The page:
Pak-India tensions, nuclear threat alarm world community
WASHINGTON: As the American media warn that the Kashmir dispute could lead to a nuclear conflict in South Asia, a senior US general says terrorists continue to stoke tensions between India and Pakistan.
Pakistan too in a meeting with Senator Mitt Romney told the senior lawmaker, who now heads the Senate’s Subcommittee on South Asia, that peace in the region would remain elusive if the Kashmir dispute was not resolved, but General Joseph Votel, who leads the US Central Command (CENTCOM), underscored the need to fight militancy for restoring peace in the region.
“Militants operating out of Pakistan and Afghanistan continue to threaten Afghan stability as well as stoke tensions between Pakistan and India,” the general told the US House Committee on Armed Services on Thursday afternoon.
Also read: Threat of nuclear war can’t be ruled out until Kashmir issue is solved, cautions NYT
A New York Times (NYT) editorial on Friday, however, alerted the international community that the ongoing conflict between South Asia’s two nuclear-armed neighbours could have dangerous consequences.
“The two countries have crossed into dangerous territory, with India attacking Pakistan and engaging in aerial duels. The next confrontation, or the one after that, could be far more unthinkable,” the NYT wrote.
Going a step ahead, the Wall Street Journal (WSJ) warned that India and Pakistan were “flirting with nuclear disaster”.
Peace in South Asia is the most important mutual priority for US and Pakistan, says Gen Votel
An article in the Atlantic magazine suggested that both countries were hiding facts from their people while working quietly to prevent a war.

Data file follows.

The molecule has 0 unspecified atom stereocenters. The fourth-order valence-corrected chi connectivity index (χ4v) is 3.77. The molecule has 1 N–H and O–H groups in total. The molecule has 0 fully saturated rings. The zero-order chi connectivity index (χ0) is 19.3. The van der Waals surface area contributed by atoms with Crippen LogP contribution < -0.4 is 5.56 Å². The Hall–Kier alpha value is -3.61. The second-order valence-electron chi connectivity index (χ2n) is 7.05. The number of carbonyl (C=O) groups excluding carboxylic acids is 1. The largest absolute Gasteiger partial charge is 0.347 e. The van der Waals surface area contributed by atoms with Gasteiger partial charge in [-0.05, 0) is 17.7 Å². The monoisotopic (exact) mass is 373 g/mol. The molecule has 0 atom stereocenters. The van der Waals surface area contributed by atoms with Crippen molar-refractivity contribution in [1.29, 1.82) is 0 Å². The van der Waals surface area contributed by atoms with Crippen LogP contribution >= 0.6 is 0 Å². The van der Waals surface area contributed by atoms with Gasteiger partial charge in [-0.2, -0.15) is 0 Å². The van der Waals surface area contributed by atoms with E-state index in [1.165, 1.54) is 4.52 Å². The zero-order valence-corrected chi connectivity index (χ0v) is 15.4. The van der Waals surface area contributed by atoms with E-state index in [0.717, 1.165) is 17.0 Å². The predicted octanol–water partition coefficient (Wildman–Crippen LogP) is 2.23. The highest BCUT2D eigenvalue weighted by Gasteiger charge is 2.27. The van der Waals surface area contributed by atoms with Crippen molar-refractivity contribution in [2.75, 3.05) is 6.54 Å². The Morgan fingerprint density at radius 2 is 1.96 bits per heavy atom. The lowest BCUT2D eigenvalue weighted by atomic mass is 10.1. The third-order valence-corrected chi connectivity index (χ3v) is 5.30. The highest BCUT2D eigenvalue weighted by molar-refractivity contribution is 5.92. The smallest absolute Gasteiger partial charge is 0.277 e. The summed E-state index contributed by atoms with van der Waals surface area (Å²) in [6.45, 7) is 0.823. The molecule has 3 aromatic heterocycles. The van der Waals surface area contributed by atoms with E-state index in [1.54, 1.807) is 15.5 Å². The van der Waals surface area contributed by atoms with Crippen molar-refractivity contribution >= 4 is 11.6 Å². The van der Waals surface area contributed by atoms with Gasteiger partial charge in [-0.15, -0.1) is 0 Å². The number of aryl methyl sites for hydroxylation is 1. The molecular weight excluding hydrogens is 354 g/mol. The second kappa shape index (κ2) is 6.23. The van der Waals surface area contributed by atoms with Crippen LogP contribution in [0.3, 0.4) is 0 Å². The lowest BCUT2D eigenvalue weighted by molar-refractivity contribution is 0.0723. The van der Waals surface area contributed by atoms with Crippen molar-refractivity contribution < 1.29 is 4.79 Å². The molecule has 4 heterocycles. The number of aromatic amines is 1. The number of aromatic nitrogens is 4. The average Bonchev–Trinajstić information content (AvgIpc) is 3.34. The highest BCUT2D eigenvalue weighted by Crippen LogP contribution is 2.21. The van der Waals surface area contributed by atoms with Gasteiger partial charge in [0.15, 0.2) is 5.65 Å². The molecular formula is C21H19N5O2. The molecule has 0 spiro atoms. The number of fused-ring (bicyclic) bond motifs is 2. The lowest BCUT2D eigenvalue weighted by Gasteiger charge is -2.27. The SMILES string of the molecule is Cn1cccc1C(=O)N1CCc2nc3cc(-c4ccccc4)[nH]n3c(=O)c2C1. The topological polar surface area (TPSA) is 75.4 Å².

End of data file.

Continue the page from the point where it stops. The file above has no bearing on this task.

As the international community expedites efforts to reduce India-Pakistan tensions, Islamabad’s envoy in Washington Asad Majeed Khan has reached out to US lawmakers to explain his country’s positions. “Lasting peace and stability in South Asia would remain elusive as long as India continues to deny the people of Occupied Kashmir their legitimate right to self-determination,” he told Senator Romney. “Pakistan desires to resolve the core regional dispute through dialogue,” he said.
At the congressional hearing, Gen Votel who, as CENTCOM commander, supervises Washington’s military strategy for the Pak-Afghan region, said the US security assistance to Pakistan remained suspended, but some military cooperation activities continued, demonstrating “the importance of military cooperation, despite challenges in the bilateral relationship”.
“Pakistan presents the US with challenges and opportunities in the execution of our South Asia Strategy,” he said. “As a state possessing nuclear weapons that sits at the nexus of Russian, Chinese, Indian, Iranian and US geopolitical interests, Pakistan will always be a country of importance to the US.”
He said the US also wanted to ensure “Pakistan’s equities are acknowledged and addressed in any future agreement” in Afghanistan. “If Pakistan plays a positive role in achieving a settlement to the conflict in Afghanistan, the US will have opportunity and motive to help Pakistan fulfil that role, as peace in the region is the most important mutual priority for the US and Pakistan,” he said.